In San Francisco, Anchor Brewing has been a leader of the west-coast craft beer industry since the 1800s, beginning with their inaugural Anchor Steam Lager — one of my personal favourite lagers. The Liberty Ale, brewed for mere decades has become their second most reputable beer: a medium-well hopped, yet refreshingly light ale.
First off, I love the designs on all the Anchor beers. The image on the 2011 Christmas Ale? Incredible! What a detailed and well drawn tree. I hate to say it, but an attractive bottle can always get a sale out of me. Fortunately for Anchor, their beer is good enough to justify the spectacular bottle designs, high-costs, and quality reputation.
While the Anchor Steam Lager — a crisp, well-hopped lager, may be my favourite lager — period, I think I prefer the Liberty Ale — I’m just not much of a lager boy. The Liberty Ale is slightly darker, dry-hopped, and opens with a delicate plethora of floral hops. The aroma is profoundly hoppy, despite the lack of IBUs; this is due to the combination of steam brewing and dry-hopping. On the palate, the hops — citrusy and floral, think (non-sour) grapefruit and juniper — give plenty of flavour, while not bogging it down with overuse.
The body is light and refreshing; it is quite well balanced. This lends itself to a crisp, slightly bitter finish. Regarding our previously reviewed beers, the Liberty Ale stands up to Phillips Blue Buck and Rogue’s Dead Guy Ale as one of the better session ales around.
Kamran: 88.5 pts.
While I’ve made it known I am not inclined to consume particularly hoppy beers, the Liberty Ale is certainly something I’d recommend to people who appreciate hops and the balance of floral and bitterness that accompanies it. Less subtle in hops than the Coney Island Lager by Schmaltz Brewing or Russell Brewing’s Blood Alley, this ale is much closer on the scale to an IPA than most typical ales I’ve drank. It is however a solid beer in it’s own regard and one that I’d happily split a six-pack of with a friend for a BBQ party.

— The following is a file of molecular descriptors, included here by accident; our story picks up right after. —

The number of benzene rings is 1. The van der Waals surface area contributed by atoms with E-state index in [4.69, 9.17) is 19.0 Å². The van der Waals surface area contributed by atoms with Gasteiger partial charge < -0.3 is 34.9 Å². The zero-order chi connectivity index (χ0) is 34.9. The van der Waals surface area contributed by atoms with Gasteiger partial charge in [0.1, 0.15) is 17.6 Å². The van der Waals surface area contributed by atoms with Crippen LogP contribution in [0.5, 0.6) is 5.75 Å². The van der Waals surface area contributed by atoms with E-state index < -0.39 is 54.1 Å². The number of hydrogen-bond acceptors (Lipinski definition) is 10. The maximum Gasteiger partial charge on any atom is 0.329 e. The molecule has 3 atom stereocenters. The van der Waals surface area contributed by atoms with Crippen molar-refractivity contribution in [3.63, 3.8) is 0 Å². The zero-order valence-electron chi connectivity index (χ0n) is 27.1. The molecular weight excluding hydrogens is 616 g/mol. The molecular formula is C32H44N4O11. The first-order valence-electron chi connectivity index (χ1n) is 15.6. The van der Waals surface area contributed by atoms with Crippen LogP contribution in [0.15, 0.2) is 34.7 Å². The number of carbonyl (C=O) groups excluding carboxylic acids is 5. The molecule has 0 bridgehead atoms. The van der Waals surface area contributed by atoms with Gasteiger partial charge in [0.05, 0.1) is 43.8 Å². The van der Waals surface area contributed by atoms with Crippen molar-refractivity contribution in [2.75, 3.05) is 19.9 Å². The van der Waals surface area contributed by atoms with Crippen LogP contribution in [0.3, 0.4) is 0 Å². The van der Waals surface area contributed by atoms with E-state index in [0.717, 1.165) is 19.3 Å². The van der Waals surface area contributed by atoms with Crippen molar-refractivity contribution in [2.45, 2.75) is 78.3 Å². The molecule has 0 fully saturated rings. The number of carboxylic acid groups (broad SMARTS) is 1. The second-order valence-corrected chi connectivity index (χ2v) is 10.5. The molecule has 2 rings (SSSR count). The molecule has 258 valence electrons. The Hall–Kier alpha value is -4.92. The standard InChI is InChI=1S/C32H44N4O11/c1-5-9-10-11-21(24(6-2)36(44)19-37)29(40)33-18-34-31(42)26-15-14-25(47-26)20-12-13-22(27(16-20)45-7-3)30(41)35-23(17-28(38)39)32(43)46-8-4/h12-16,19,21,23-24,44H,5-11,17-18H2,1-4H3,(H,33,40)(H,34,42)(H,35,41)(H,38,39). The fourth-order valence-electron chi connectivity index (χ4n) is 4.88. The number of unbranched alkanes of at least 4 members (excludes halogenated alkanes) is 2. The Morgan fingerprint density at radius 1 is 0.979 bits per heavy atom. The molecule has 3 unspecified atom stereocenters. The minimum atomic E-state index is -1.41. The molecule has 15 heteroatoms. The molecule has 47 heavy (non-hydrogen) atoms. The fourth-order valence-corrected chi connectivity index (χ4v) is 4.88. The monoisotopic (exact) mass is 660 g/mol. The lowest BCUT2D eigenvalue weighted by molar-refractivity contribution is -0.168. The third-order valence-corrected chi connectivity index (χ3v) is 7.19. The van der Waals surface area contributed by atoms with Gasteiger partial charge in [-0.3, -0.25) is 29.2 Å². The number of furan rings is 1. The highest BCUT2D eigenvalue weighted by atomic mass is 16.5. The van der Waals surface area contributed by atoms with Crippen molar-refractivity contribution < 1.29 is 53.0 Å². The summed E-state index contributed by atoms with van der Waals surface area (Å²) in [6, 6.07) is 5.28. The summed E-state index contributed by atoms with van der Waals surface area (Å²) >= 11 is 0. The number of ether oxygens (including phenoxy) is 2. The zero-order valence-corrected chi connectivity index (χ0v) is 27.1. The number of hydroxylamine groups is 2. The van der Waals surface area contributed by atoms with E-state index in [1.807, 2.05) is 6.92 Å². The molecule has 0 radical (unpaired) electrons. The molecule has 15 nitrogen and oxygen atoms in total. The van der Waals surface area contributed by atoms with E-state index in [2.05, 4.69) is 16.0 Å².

For me the nose is the best part of hoppy beers. The floral aroma is always so inviting, and Anchor certainly know how to maximize on that! While it is certainly crisp and refreshing, I wouldn’t say it is a light beer, as there is a certain thickness to it. By no means is it near a stout or porter level of thickness, but it is far from being light as a lager or pilsner. With a mild hop taste and non-sweet fruity tones, this beer plays on the palate quite nicely. As a side-note, I thought I detected some trace amount of spice to the taste. The finish certainly has that floral hops taste to it that lingers the longest, with cameo appearances of fruit and some bitterness.
This was a good beer; not the best I’ve had, but one I’d try again. However, I’d probably try other beers produced by Anchor before returning to the Liberty Ale just so I can better reference it to the other available brews. I agree with Kamran’s assesment that Anchor, based on this beer alone in my experience, would fair nicely when compared to the likes of Phillip’s Blue Buck or Rogue’s Dead Guy Ale.
Tristan: 75 pts.
Final Average: 81.75 pts.